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"High Integrity Software", John Barnes, 2003, 0-321-13616-0
%A John Barnes
%C P.O. Box 520, 26 Prince Andrew Place, Don Mills, Ontario M3C 2T8
%D 2003
%G 0-321-13616-0
%I Addison-Wesley Publishing Co.
%O 416-447-5101 fax: 416-443-0948 800-822-6339 bkexpress@aw.com
%O http://www.amazon.com/exec/obidos/ASIN/0321136160/robsladesinterne
http://www.amazon.co.uk/exec/obidos/ASIN/0321136160/robsladesinte-21
%O http://www.amazon.ca/exec/obidos/ASIN/0321136160/robsladesin03-20
%P 430 p. + CD-ROM
%T "High Integrity Software: The SPARK Approach to Safety and
Security"

Once upon a time, a group set out to build a language which would allow you to write programs that could be formally verified. Formal analysis and proof can be used to determine that a program will work the way you want it to, and not do something very weird (usually at an inopportune time). First came the attempt to build the Southampton Program Analysis Development Environment (or SPADE) using a subset of the Pascal programming language. When it was determined that Pascal wasn't really suitable, research was directed to Ada, and the SPADE Ada Kernel, or (with a little poetic licence) SPARK, was the result.

SPARK can be considered both a subset and extension to Ada, but is best seen as a separate language in its own right. SPARK forbids language structures such as the infamous GOTO statement of Fortran and BASIC (which cannot be formally verified). Support for some object- oriented features has been included in SPARK, but not for aspects like polymorphism which would make formal proof problematic. A great deal of the security of SPARK lies in the idea of contracts and the use of data specifications (usually referred to as interfaces) that prevent problems such as the unfortunately all-too-ubiquitous buffer overflow.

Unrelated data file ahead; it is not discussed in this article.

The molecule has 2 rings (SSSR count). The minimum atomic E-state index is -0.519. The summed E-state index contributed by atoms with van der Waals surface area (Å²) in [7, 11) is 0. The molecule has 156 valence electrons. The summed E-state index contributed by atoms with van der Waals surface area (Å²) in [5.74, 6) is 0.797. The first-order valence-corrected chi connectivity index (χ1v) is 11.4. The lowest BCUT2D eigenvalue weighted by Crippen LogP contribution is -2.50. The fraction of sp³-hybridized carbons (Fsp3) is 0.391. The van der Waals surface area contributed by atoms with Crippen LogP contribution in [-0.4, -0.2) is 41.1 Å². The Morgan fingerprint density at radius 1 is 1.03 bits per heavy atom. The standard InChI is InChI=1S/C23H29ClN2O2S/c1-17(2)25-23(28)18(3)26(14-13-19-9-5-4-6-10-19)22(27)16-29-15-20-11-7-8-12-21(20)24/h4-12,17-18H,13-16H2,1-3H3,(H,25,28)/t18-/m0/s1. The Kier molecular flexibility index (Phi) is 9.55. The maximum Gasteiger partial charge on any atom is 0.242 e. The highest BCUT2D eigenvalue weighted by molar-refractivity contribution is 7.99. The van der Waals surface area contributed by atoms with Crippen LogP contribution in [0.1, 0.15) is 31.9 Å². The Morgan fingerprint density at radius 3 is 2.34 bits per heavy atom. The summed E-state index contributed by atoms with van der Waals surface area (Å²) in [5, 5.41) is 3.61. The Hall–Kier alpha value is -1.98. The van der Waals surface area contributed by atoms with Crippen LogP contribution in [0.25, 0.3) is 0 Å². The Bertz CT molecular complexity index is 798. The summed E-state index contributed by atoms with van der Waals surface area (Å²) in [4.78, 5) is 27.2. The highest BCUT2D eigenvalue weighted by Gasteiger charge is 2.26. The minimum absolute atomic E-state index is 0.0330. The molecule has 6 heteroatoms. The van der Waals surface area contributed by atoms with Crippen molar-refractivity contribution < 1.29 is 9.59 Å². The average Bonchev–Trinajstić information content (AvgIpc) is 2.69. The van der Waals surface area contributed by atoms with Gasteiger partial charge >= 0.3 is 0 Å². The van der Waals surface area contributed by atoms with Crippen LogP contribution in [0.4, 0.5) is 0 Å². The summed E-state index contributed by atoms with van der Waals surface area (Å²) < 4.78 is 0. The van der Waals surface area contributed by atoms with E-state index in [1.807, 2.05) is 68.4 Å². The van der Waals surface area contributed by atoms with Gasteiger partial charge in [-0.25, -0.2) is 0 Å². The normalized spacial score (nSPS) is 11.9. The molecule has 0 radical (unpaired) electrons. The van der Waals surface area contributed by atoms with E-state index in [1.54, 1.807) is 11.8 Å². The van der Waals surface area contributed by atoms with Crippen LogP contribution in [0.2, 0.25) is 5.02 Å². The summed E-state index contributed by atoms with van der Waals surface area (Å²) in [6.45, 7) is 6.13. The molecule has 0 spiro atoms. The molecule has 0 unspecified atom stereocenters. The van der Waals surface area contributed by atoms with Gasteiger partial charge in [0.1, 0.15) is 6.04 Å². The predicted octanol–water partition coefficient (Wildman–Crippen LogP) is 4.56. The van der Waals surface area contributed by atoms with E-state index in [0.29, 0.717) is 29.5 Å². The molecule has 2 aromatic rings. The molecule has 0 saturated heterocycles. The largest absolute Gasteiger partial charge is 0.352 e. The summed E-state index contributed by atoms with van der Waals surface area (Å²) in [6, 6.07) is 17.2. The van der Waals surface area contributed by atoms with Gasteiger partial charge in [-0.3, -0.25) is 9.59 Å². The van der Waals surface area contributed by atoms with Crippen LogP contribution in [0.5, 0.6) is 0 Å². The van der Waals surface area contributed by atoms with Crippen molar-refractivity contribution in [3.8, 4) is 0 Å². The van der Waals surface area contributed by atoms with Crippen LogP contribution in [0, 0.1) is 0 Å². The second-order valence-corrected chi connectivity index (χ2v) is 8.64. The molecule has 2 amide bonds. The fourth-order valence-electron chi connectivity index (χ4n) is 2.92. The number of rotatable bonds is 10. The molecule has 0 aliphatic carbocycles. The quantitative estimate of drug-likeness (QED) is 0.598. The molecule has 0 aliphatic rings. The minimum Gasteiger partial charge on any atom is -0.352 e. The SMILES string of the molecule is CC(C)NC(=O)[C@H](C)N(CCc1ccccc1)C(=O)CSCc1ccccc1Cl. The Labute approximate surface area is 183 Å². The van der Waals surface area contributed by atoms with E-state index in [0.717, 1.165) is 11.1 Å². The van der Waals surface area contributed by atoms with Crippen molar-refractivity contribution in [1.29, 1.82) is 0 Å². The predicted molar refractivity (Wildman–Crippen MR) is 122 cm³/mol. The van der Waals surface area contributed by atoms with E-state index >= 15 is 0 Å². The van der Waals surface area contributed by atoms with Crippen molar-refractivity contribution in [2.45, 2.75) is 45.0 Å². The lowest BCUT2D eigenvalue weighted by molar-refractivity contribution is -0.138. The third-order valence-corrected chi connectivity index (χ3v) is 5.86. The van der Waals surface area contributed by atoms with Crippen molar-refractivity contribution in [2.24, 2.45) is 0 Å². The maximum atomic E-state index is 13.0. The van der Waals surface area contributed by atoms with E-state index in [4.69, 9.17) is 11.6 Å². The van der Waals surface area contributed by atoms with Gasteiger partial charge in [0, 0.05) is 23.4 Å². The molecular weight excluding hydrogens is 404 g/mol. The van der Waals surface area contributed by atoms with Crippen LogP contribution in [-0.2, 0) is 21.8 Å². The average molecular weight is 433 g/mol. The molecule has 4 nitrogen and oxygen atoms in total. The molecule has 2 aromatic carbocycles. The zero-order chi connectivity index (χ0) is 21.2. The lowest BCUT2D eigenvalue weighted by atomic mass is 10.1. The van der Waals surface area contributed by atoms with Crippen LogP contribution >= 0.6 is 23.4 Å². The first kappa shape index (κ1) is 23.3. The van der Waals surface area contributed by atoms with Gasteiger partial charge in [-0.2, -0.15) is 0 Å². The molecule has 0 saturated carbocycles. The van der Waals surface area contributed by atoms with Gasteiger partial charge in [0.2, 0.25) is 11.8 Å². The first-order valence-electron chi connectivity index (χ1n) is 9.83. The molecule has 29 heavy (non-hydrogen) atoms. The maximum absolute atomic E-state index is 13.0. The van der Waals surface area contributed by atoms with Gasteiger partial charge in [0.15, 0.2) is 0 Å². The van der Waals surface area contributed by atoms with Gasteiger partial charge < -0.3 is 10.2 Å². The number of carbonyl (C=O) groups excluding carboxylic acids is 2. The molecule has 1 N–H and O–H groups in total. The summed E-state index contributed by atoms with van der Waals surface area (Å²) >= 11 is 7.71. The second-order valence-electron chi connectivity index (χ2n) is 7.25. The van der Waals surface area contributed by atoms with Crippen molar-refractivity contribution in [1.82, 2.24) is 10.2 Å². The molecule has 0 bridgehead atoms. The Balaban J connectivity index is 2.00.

Part one is an overview of the background and features of SPARK. Chapter one reviews some of the problems of unproven software, and the major components of SPARK. Support for the formal proof functions, such as abstraction (the elimination of details not essential to the fundamental operation of the concept or function) are dicussed in chapter two. The various analysis tools are listed in chapter three.

Part two outlines the SPARK language itself. Chapter four describes the structure of SPARK and the lexical items it contains. Language elements are covered in chapters five, six, and seven, successively dealing with the type model and operators, control and data flow, and packages and visibility (local, global, etc.) which also reviews the object-oriented aspects of SPARK. Interfacing of the various parts of SPARK, and also of SPARK and other languages, is in chapter eight.

Part three looks at the various analytical utilities in SPARK and the proof process. Chapter nine concentrates on the main Examiner tool. A mathematical discussion of data flow analysis, in chapter ten, is not necessary to the operation of SPARK, but provides background and explanation. Verification, and the instruments that support it, are reviewed in chapter eleven. Chapter twelve examines the rather vague practice of design, and proposes the INFORMED (INformation Flow Oriented MEthod of Design) process, although it seems to be limited to some admittedly useful principles. A list of similar precepts makes up the eponymous programming "Techniques" of chapter thirteen.

Chapter fourteen retails a number of case studies of the possible use of SPARK for various applications: the simpler ones also contain source code.

Both the writing in the book, and the explanations of SPARK, are clear. Formal methods of architecture and programming are not well understood, and this text does provide some justification for the exercise, although more evidence and support would be welcome. I recommend this work not only to those interested in more secure applications development, but also to those needing more information about formal methods in composition and system architecture.

copyright Robert M. Slade, 2003 BKHISTSA.RVW 20030913